Do not doubt, my comrades, that I am ready to devote all my efforts and ability and, if necessary, all my blood, drop by drop, to the cause of the working class proletarian revolution and world communism.


In the course of the alliance with the Americans and British during the Second World War, Stalin issued a number of glowing statements on the virtues of freedom and democracy. In 1942, and repeatedly thereafter, the Soviet Union and Stalin himself accepted the terms of the Atlantic Charter. These acts neatly fitted into the category of "dodges and tricks" prescribed by Lenin, as later chapters on the Second World War will show.

If any one believes these statements I have quoted from Lenin and Stalin are mere revolutionary bombast, he may turn to the present leader of the Communist world. In September 1955, Nikita Khrushchev, at a dinner at the Kremlin for the visiting East German Communist delegation, declared:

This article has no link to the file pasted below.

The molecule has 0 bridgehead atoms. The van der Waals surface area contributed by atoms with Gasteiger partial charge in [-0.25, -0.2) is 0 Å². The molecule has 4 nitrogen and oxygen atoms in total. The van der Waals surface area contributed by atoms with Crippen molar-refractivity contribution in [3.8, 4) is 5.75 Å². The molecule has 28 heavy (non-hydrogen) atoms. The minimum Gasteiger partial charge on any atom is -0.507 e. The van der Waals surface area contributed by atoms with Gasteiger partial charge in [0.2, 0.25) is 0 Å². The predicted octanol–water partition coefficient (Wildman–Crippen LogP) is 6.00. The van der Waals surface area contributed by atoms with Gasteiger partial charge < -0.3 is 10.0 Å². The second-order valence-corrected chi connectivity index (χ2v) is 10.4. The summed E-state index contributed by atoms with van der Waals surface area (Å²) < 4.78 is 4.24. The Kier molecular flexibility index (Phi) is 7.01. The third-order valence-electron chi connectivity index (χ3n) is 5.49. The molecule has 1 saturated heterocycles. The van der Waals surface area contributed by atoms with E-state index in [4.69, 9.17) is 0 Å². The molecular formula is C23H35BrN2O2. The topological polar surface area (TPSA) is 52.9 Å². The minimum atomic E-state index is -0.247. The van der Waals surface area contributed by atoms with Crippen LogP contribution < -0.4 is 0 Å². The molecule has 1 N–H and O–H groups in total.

They often say in the West when speaking of Soviet leaders, that something has changed since the Geneva conference [of the Big Four Powers]. They are starting to smile but have not changed their line of conduct....

But if anyone believes that our smiles involve abandonment of the teaching of Marx, Engels and Lenin he deceives himself poorly. Those who wait for that must wait until a shrimp learns to whistle.


On November 17, 1956, Khrushchev made this statement to Western diplomats at a reception in Moscow:

... Whether you like it or not, history is on our side. We will bury you.


Khrushchev said on November 22, 1957:

... We, Communists, the Soviet politicians, are atheists.


Khrushchev said in January 1959: